The Main Sex Education Programs Taught in Schools

High school students taking notes in a classroom

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As a parent, you need to be fully aware of what your teen is taught about sex at school. You want to be sure that the information is complete, accurate, and reflects your family's values. You want to be sure that you are prepared to answer questions your teen may have.

Additionally, you'll want to fill in any gaps in your teen's knowledge. For example, the school's sex education program may focus on birth control and safe sex, without addressing the emotional issues that accompany becoming sexually active. Or, it may not fully address topics of sexuality you want your child to know about.

Sex Education Programs Taught in Schools

There are two basic types of sex education classes, and which is taught depends on what your state or local school district mandates. Your teen will either be learning the Comprehensive Sexuality Education or the Abstinence-Only-Until-Marriage Program.

These programs represent two completely different schools of thought. It is imperative for you to know what your child is learning so you can be the buffer or the fill-in person for your teenager.

Comprehensive Sexuality Education

Comprehensive Sexuality Education is a program that starts in early childhood and continues through high school. It brings up age-appropriate sexuality topics and covers the broad spectrum of sex education, including safe sex, sexually transmitted infections, contraceptives, masturbation, body image, and more.​

It teaches that sexuality is a natural, normal part of healthy living. It covers topics such as sexual expression, relationships, and culture.

It includes accurate medical information on sexually transmitted infections and HIV. And although abstinence is addressed, it also emphasizes strategies to reduce the risk of unintended pregnancy and sexually transmitted infections.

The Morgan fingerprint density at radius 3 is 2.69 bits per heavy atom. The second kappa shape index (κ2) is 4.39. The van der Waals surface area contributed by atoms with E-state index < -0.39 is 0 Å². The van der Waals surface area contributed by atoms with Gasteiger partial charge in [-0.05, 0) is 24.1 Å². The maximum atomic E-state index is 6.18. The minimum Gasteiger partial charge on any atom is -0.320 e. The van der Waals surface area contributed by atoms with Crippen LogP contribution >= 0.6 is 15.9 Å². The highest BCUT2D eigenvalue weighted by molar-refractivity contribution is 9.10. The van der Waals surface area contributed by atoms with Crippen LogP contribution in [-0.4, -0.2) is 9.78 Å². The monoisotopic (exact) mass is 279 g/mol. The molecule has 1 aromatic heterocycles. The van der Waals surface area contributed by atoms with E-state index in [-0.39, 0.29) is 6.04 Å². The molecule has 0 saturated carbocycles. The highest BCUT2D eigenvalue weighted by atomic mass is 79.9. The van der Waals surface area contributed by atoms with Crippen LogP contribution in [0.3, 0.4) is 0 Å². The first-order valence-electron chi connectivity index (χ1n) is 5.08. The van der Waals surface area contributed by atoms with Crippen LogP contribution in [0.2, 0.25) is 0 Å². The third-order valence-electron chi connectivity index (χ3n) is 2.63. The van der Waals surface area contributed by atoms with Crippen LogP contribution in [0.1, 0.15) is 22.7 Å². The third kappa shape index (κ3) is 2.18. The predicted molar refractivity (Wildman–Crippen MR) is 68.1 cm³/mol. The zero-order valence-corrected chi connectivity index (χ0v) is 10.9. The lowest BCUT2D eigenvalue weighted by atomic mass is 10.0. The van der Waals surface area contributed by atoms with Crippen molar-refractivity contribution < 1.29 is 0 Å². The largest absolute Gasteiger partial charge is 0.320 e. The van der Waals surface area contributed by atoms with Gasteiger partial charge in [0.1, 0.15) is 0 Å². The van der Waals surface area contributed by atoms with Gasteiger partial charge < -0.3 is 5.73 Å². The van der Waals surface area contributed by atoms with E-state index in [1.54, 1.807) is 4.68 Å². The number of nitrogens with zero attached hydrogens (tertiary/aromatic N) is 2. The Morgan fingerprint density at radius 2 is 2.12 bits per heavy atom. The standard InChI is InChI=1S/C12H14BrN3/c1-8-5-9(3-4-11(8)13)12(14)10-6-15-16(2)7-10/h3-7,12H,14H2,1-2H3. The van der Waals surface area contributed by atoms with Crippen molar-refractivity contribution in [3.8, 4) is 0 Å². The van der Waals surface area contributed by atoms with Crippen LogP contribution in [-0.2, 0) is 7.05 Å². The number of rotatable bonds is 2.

Abstinence-Only-Until-Marriage Program

Abstinence-Only-Until-Marriage Programs emphasize abstinence from all sexual behaviors and do not cover information on contraceptives, sexually transmitted infections, masturbation, etc. It teaches that sexual expression outside of marriage could have harmful psychological, social, and physical consequences.

This program usually does not cover controversial topics such as abortion or masturbation. It may address using condoms, but it emphasizes the failure rates of using them. 

Know the Type of Program Your School Department Uses

According to the Centers for Disease Control and Prevention, almost half of all teenagers become sexually active between the ages of 15 and 19. Almost 20 percent of teens do not use birth control the first time they engage in sexual intercourse, and this is a statistic that has not changed over time.

You may have concerns that your teen is being taught too much or too little. Either curriculum teaches the basics of physical sex and it is up to you to inform your teen of your family values.

The sex education curriculum will give your teen a foundation from which to form questions and have conversations with you. He will bring examples from class that you may not agree with or he may share things that his peers have said.

Sex education shouldn't only be about having "the sex talk." Instead, it should be a series of open conversations over the course of many years. As your teen matures, she will have more questions about sex. You may be the source of answers if you make it comfortable for your teen to bring you questions.

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Article Sources
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  1. Hall KS, Mcdermott sales J, Komro KA, Santelli J. The State of Sex Education in the United States. J Adolesc Health. 2016;58(6):595-7. doi:10.1016/j.jadohealth.2016.03.032

  2. Committee Opinion No. 678: Comprehensive Sexuality Education. Obstet Gynecol. 2016;128(5):e227-e230. doi:10.1097/AOG.0000000000001769

  3. Centers for Disease Control and Prevention. Sexual Activity and Contraceptive Use Among Teenagers Aged 15–19 in the United States, 2015–2017. Updated May 6, 2020.

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